But the early Ants — though they had gathered a similar following — had not found their escape-velocity, or indeed the direction to point themselves. The three Antpeelsessions do have potentially terrific stuff in them, or two of them do, but the band’s identity is unfocused as its line-up was mutable, and the various ideas, stances, moods and impersonations clump into confusion and cancel one another out. The first (23 jan 1978) is actively clueless and obnoxious, best avoided except by scholars and unhappy completists: one song is shock-the-squares oaf-punk “but I’m playing a character” racism, two are identikit idiot-belligerent hostility, and “Deutscher Girls”, well, “Deutscher Girls” has a little more going for it, lofi Roxy Music-ish cartoon tango, a lyric that says, “Why did you have to be so Nazi?” (sadface ur are evil cz ur HOTTT), and Adam’s little falsetto curlicue on the word “nazi”, simultaneously coy and arch and a hint of what his voice can already do, and will do more of. Come on, you’re smart, you work it out: DG is the only song on this session where the band could say this and not be (justifiably) punched, (justifiably) hard. And some in this milieu very much wanted to be punched — and some wanted worse — but I don’t actually think Adam did. Again, he was clawing his way out of a role he’d inadvisedly dived into.
The third, 26 march 1979, is material I’ll discuss in the next post, along with their first LP. The second (see featured clip!) gives a sense of the impasse, ideas getting in each other’s way. “You’re So Physical”, a cheerless Gang of 4-ish topic — less Olivia Newton John than sex as fact and trap and chore — over a Stooges-Banshee grind, is followed by a fairly similar grind, except even slower and more Bansheesy, with the demystification this time rammed into reverse. In “Cleopatra”, sex is the legendary attribute of the Egyptian Queen who took “a hundred Roman centurions for after-dinner mints,” a “wide-mouthed girl”: the tone slips from sneering and tabloidy, admiring-demeaning, to a weird distracted slither, as if an inkling has struck Adam of the classic Antsubject somewhere buried in this silly stuff, before it slides away out of reach again. You hear a singer perhaps newly aware of strengths, possibilities, craft and texture, all but imprisoned in ideas and sounds that still block him.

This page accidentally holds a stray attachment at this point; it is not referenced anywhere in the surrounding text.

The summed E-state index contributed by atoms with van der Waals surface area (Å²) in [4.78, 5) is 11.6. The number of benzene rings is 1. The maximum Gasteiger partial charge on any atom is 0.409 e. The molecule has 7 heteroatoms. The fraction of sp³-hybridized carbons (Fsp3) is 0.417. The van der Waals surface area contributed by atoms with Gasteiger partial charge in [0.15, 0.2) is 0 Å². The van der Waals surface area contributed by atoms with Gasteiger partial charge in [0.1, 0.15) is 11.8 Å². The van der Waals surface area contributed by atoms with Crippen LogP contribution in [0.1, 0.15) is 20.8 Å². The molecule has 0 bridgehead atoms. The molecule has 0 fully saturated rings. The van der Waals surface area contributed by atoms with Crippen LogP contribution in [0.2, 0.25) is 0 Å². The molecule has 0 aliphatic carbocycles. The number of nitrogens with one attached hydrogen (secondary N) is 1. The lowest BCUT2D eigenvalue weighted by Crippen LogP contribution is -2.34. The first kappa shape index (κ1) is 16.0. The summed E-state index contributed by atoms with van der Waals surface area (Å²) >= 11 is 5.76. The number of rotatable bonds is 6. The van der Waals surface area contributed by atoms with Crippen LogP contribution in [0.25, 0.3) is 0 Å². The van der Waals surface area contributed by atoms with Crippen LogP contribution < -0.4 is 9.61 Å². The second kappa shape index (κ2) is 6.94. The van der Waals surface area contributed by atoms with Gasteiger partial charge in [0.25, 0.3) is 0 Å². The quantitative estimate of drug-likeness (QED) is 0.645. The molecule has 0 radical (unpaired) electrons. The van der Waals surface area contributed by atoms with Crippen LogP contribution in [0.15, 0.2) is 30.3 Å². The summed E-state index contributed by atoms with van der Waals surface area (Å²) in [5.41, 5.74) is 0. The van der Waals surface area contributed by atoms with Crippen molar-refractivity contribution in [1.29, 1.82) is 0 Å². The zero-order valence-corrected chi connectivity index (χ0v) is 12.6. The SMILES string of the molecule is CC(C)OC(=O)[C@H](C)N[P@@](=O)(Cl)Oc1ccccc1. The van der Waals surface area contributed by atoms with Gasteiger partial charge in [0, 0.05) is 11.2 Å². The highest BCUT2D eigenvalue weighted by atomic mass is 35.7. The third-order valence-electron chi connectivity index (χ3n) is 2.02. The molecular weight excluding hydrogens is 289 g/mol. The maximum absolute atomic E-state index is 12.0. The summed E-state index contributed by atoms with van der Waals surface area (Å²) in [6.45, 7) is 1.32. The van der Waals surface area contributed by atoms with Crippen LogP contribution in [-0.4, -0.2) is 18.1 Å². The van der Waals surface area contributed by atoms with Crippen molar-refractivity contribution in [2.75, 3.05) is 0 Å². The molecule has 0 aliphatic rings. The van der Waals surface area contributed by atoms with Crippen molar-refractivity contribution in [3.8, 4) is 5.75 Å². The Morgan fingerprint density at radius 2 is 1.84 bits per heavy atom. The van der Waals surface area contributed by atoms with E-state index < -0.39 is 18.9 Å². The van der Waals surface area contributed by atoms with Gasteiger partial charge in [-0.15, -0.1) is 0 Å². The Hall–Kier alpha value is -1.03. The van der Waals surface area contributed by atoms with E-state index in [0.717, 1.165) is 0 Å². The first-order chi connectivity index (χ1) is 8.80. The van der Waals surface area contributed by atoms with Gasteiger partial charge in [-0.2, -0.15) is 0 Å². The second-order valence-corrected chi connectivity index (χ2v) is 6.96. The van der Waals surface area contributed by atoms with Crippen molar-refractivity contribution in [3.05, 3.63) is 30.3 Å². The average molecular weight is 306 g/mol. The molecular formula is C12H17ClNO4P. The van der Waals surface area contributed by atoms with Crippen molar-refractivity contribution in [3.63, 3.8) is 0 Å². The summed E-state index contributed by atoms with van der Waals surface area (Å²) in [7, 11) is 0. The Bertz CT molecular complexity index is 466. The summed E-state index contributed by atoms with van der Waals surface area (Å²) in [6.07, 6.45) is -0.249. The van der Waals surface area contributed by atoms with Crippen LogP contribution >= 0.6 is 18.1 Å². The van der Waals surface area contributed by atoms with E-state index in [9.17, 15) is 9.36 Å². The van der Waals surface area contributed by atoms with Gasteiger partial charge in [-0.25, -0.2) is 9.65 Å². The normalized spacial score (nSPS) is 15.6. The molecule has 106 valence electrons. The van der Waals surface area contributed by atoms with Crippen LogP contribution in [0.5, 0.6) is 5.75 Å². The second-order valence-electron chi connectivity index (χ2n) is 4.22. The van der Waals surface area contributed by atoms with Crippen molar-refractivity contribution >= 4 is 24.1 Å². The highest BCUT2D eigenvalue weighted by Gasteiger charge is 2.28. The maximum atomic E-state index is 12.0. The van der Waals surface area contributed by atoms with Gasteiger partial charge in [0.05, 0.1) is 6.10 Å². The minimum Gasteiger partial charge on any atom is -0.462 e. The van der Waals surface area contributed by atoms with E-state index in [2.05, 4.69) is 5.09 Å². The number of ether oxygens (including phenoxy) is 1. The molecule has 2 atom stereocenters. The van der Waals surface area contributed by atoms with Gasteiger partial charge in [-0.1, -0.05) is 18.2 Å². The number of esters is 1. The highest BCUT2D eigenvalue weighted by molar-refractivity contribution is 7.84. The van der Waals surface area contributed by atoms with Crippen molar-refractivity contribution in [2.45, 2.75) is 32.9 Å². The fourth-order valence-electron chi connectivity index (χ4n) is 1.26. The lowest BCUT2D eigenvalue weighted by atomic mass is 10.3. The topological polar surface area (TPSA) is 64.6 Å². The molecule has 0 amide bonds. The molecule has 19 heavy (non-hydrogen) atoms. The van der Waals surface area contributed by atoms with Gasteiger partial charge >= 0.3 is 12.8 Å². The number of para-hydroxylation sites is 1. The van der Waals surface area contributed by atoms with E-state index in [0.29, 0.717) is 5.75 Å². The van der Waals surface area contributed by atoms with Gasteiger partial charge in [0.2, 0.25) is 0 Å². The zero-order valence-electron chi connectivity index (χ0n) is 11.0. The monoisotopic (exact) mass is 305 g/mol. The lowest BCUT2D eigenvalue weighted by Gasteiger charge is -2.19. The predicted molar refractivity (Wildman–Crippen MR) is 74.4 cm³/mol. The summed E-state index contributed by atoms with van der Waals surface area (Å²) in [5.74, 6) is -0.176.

Jumping to the final song in the session, “Zerøx” is actually about this, in a way, though it’s pointed at unnamed others. Apart from where it blind-quotes Anarchy in the UK (“I’ve got the best so I’ll take the rest”) with the ghost of a Rotten tip-tooth Rs-roll rip, it’s modishly cybernetic and modishly Cockney, New Wave moves both, the second better on Adam, the first more suited to the song. Here’s the ghost too of the ancient punk attack on all culture, as mockery and impersonatation and mechanical emptiness, but the only spark to it is some nice machiny-ness in the guitar.
And finally “Friends”, and (at last!) the first ever Antsong I unambiguously enjoy (though this probably isn’t my favourite version): it’s a list, and it’s an irritably funny, clever and inventive list — a deft piece of cultural reference as crazy paving, different registers of types of celebrity clashing, your connections (or your consumer knowledge) as passport into mini-celebrity (and freeloading) yourself. Again it’s not a route he’d actually go on to take, the arrangement doesn’t really suit it, and the gleam of imperial-phase Antmusic seems a very long way off. But if this post has sometimes seemed a long trudge through a nasty, backbiting, unlikeable time, all unrewarding self-blocking and poor sense of direction, it’s worth thinking what it was feeling like to the Antpeople trapped in it. If it’s this joyless to revisit, imagine living there.